“These symbols cover both eastern and western religions. The donkey from the democrats represents the western religions of Judaism and Christianity. The Messiah is said to be riding a donkey, and Jesus, too, rode a donkey. The elephant represents the eastern religions (specifically Hinduism). It is Ganesha, the elephant headed deity and one of the most worshipped Hindu gods. Also, it represents Airavata, the white elephant that Indra (God of war, weather, and King of the gods) rode upon.
In both instances there is the notion of royalty. Jesus was the Messiah who was the King of Kings and King of the Jews and rode upon the donkey, and Indra, King of the gods, rode upon an elephant. Both hint at royalty, divinity, and sovereignty. Notice the use of the stars. One is opposite of the other, right side up, and upside down. They are opposite expressions of the same divine symbol."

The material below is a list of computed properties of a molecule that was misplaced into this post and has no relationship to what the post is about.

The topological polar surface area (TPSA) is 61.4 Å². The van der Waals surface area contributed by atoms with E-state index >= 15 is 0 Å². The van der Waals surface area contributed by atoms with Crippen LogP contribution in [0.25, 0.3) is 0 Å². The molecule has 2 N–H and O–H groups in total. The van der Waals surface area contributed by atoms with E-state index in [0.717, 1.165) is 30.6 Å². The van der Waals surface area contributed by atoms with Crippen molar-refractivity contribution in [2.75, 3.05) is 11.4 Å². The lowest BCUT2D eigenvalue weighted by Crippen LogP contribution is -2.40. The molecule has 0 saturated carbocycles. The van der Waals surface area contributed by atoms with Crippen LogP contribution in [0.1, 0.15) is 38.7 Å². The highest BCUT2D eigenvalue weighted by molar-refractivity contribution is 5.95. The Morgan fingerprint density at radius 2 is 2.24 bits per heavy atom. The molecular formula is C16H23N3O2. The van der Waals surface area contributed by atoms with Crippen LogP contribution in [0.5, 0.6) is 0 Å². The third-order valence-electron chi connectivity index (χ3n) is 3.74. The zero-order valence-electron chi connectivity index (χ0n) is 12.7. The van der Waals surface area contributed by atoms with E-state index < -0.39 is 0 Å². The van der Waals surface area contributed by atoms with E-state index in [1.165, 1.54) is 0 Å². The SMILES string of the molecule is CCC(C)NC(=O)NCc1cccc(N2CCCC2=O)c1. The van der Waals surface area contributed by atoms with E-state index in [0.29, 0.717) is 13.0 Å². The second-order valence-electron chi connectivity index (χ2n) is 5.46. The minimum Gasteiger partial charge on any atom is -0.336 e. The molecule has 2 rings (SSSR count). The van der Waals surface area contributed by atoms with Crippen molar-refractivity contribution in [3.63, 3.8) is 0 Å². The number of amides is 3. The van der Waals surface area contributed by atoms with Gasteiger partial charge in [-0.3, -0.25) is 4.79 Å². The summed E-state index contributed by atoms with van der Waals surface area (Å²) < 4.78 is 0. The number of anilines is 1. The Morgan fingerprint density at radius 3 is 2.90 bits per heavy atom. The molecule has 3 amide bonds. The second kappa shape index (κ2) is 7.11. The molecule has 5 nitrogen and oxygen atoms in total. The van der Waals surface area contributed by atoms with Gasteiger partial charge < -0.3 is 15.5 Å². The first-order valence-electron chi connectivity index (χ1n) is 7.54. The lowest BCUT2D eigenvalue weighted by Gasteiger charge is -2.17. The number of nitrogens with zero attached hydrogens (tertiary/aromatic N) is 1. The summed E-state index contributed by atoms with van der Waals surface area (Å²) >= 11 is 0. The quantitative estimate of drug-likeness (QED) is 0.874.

Olivier Blanchard over at The Brand Builder Blog, offered some great excerpts from Williams Safire's probe into this symbolism. Olivier also asks readers to use current symbols as more relevant updates. The results?:
"Just wondering if maybe political logos like the ass and the elephant - which have pretty much lost their meaning sometime at least three generations ago - are still the best emblems to represent political parties that look and sound nothing like they did back in 1874. I posed the questions to a few friends today and this is what they came up with ...Star Trek and beer. I may have to broaden my focus group just a tad."
Finally, who says the folks at Associated Press don't love scary squash? The AP has helpfully provided a bunch of great political pumpkin stencils, including donkey and elephant, for your Friday night festivities.
Update: On Oct. 26, the Contra Costa Times reported in its "The Eye" column that the donkey scarf was given to Palin by former Hillary Clinton supporter Linda Williams, of Carmel Valley, Calif., who claimed that she gave up the vintage 70s item to send a message that she was now supporting Palin.